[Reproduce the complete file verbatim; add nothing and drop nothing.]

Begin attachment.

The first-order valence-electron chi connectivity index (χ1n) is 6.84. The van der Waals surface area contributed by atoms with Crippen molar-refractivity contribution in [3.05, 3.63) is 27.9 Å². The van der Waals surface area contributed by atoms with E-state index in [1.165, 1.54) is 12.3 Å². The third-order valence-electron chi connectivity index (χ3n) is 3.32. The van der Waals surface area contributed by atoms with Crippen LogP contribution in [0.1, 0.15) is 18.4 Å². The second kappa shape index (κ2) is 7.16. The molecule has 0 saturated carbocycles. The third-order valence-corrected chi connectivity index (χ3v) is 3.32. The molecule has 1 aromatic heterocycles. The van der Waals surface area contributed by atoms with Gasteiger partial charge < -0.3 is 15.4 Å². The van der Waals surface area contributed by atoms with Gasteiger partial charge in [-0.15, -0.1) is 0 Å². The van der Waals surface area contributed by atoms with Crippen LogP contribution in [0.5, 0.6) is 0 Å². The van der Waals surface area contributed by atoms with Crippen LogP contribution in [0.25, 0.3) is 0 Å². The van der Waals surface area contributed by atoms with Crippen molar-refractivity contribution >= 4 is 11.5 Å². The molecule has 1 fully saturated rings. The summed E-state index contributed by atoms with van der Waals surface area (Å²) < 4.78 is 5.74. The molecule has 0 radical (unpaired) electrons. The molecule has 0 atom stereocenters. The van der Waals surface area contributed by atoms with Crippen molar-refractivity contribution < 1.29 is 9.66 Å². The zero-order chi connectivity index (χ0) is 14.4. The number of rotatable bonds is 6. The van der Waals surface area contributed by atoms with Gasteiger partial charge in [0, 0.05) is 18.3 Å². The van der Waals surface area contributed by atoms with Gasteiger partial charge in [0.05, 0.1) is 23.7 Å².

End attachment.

The first-order valence-electron chi connectivity index (χ1n) is 6.84. The van der Waals surface area contributed by atoms with Crippen molar-refractivity contribution in [3.05, 3.63) is 27.9 Å². The van der Waals surface area contributed by atoms with E-state index in [1.165, 1.54) is 12.3 Å². The third-order valence-electron chi connectivity index (χ3n) is 3.32. The van der Waals surface area contributed by atoms with Crippen LogP contribution in [0.1, 0.15) is 18.4 Å². The second kappa shape index (κ2) is 7.16. The molecule has 0 saturated carbocycles. The third-order valence-corrected chi connectivity index (χ3v) is 3.32. The molecule has 1 aromatic heterocycles. The van der Waals surface area contributed by atoms with Gasteiger partial charge < -0.3 is 15.4 Å². The van der Waals surface area contributed by atoms with Gasteiger partial charge in [-0.15, -0.1) is 0 Å². The van der Waals surface area contributed by atoms with Crippen LogP contribution in [0.5, 0.6) is 0 Å². The van der Waals surface area contributed by atoms with Crippen LogP contribution in [0.25, 0.3) is 0 Å². The van der Waals surface area contributed by atoms with Crippen molar-refractivity contribution >= 4 is 11.5 Å². The molecule has 1 fully saturated rings. The summed E-state index contributed by atoms with van der Waals surface area (Å²) < 4.78 is 5.74. The molecule has 0 radical (unpaired) electrons. The molecule has 0 atom stereocenters. The van der Waals surface area contributed by atoms with Crippen molar-refractivity contribution < 1.29 is 9.66 Å². The zero-order chi connectivity index (χ0) is 14.4. The number of rotatable bonds is 6. The van der Waals surface area contributed by atoms with Gasteiger partial charge in [0, 0.05) is 18.3 Å². The van der Waals surface area contributed by atoms with Gasteiger partial charge in [0.05, 0.1) is 23.7 Å².